Gent's Last 3G Stand
Vodafone Group plc's (NYSE: VOD) decision not to write off its £11 billion (US$18 billion) cost of UMTS licenses in the U.K. and Germany has been received by the market as a possible attempt for chief executive Chris Gent to bow out on a high (see Vodafone Loses Less).
Despite a loss of £9.8 billion ($16.1 billion) due to the revaluation of assets acquired from the likes of Arcor, Groupe Cegetel, Grupo Iusacell S.A. de C.V., and Japan Telecom Co. Ltd., Gent holds that the company has turned in an “excellent performance.” Core earnings this year rose 26 percent to £12.7 billion ($20.7 billion), up from £10.09 billion ($16.5 billion) a year earlier. The company expects next year’s revenue to grow by a further 10 percent.
Attention was fixed, however, on Vodafone's choice to buck the growing trend of writing down the value of 3G licenses (see 3G Farce Stings mmO2). In a conference call, Gent stressed the company’s belief that following suit would be an unnecessary move.
“We’ve done the impairment review on exactly the same basis as [mmO2 plc], and we’ve come to a different view, based upon the fact that we are in a much stronger position than they are,” he told analysts. “It’s as simple as that. [Our] businesses are generating very strong free cash flow and we don’t see any justification for writing off" 3G investments.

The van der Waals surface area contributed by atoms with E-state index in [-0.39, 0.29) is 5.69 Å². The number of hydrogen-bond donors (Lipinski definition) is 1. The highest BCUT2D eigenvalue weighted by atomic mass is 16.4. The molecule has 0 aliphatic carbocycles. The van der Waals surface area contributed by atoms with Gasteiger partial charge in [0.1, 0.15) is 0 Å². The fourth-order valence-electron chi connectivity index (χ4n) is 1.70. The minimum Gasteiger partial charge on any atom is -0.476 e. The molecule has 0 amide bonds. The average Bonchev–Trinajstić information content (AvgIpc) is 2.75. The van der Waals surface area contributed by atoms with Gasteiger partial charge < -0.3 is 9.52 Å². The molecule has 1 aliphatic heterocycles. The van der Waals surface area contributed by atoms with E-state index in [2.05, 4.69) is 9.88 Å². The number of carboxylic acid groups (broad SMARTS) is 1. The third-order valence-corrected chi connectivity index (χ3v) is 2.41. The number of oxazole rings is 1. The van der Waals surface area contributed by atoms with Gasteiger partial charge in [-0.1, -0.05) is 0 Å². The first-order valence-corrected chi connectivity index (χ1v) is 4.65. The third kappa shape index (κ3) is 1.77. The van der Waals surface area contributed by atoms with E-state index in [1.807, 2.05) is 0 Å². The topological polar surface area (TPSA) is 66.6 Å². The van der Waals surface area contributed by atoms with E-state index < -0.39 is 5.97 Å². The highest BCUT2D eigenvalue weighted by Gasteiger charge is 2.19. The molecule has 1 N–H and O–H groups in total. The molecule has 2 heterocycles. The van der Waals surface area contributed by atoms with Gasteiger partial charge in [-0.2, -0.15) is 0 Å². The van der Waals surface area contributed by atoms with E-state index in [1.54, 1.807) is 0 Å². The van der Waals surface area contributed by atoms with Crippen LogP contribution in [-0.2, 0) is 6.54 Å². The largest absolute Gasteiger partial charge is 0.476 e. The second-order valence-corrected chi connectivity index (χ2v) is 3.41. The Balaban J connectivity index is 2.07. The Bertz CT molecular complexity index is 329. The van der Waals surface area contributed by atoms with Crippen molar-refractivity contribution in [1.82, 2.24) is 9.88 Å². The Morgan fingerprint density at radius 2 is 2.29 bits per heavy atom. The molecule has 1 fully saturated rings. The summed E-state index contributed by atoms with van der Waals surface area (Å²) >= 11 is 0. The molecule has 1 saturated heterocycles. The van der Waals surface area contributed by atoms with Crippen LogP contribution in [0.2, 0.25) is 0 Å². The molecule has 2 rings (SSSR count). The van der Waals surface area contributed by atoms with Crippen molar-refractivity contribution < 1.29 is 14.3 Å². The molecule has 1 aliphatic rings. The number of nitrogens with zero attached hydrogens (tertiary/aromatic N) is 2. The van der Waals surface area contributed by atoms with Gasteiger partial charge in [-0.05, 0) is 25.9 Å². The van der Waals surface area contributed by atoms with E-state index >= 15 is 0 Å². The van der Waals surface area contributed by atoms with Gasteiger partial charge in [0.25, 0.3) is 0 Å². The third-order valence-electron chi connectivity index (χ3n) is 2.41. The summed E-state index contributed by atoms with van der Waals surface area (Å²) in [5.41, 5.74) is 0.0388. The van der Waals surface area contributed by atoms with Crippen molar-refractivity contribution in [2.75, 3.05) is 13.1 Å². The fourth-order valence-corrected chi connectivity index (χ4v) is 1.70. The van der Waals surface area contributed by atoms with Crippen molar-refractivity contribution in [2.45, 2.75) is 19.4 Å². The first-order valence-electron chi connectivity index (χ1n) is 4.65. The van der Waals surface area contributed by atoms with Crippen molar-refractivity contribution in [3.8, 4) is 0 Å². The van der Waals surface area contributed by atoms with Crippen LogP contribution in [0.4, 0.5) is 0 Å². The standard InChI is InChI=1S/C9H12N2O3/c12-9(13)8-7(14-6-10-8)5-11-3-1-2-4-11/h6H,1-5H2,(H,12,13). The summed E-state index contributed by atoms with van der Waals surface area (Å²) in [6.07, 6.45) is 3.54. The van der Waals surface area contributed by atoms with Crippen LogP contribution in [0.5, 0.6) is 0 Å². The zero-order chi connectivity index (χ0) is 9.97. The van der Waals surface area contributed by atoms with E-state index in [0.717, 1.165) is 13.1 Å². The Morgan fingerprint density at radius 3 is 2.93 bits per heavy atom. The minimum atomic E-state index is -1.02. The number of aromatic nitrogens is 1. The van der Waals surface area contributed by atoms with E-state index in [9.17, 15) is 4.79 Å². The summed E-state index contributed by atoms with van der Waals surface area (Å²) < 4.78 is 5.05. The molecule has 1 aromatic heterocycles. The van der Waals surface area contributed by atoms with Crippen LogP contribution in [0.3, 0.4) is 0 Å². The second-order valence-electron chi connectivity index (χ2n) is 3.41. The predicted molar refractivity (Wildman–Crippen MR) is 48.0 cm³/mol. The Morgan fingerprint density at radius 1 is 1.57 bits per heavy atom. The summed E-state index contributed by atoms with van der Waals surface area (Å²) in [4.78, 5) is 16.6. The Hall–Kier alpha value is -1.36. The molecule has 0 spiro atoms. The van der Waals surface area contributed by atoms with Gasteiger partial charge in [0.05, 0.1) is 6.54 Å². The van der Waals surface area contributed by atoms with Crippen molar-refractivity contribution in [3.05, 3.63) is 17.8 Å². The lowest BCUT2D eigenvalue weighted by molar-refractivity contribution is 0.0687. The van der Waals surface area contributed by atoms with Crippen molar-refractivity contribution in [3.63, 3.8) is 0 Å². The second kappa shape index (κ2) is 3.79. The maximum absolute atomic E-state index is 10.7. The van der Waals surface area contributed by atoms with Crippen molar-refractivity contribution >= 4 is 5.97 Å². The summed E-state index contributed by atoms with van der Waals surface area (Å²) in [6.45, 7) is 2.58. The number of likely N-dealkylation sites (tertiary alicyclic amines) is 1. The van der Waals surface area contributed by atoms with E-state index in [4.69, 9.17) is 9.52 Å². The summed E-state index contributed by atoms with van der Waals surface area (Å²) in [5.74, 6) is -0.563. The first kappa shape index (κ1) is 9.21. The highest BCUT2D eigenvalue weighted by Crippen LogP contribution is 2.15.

Analysts believe today’s moves can be interpreted as a concerted effort for Gent to leave on a positive note, despite the company’s current debt levels. The chief executive steps down in July with a reported final pay package of £5 million ($8.2 million); he will be replaced by former AirTouch CEO Arun Sarin (see Vodafone Names New CEO).
“It was like a farewell speech with the emphasis on past achievements,” IDC’s Paolo Pescatore tells Unstrung. “It wasn’t something I am used to hearing at similar events. Sarin made little comment -- this was clearly Gent’s day.”
“The writedowns mentioned were the result of Gent’s acquisition strategy. Writing off the 3G licences as well would have been a pretty sour note for him to leave on,” says Phil Kendall, director of global wireless practice at Strategy Analytics Inc.
Kendall adds that the carrier may at some point need to reevaluate this decision. “Today’s moves give the incoming guy a bit of breathing space. Sarin can come in and make a sweeping change by deciding to write down their value, and will in return receive a pat on the back from the financial community.”
Gent concluded today’s results announcement by emphasizing the company’s commitment to 3G following its aggressive license hunt, with plans to introduce the service in the U.K. by the “end of this financial year.” Meanwhile media reports suggest that Vodafone (or "Voodoo," as some sources close to Unstrung label the company) will next month sell its entire stake in the fixed-line phone business of Japan Telecom to U.S. investment fund Ripplewood Holdings. The ¥260 billion ($2.22 billion) deal is in line with Vodafone’s decision to divest non-core assets and focus specifically on the wireless market.
The group's shares fell 3.6 percent to £1.21 ($1.98) as a result of today’s developments.
— Justin Springham, Senior Editor, Europe, Unstrung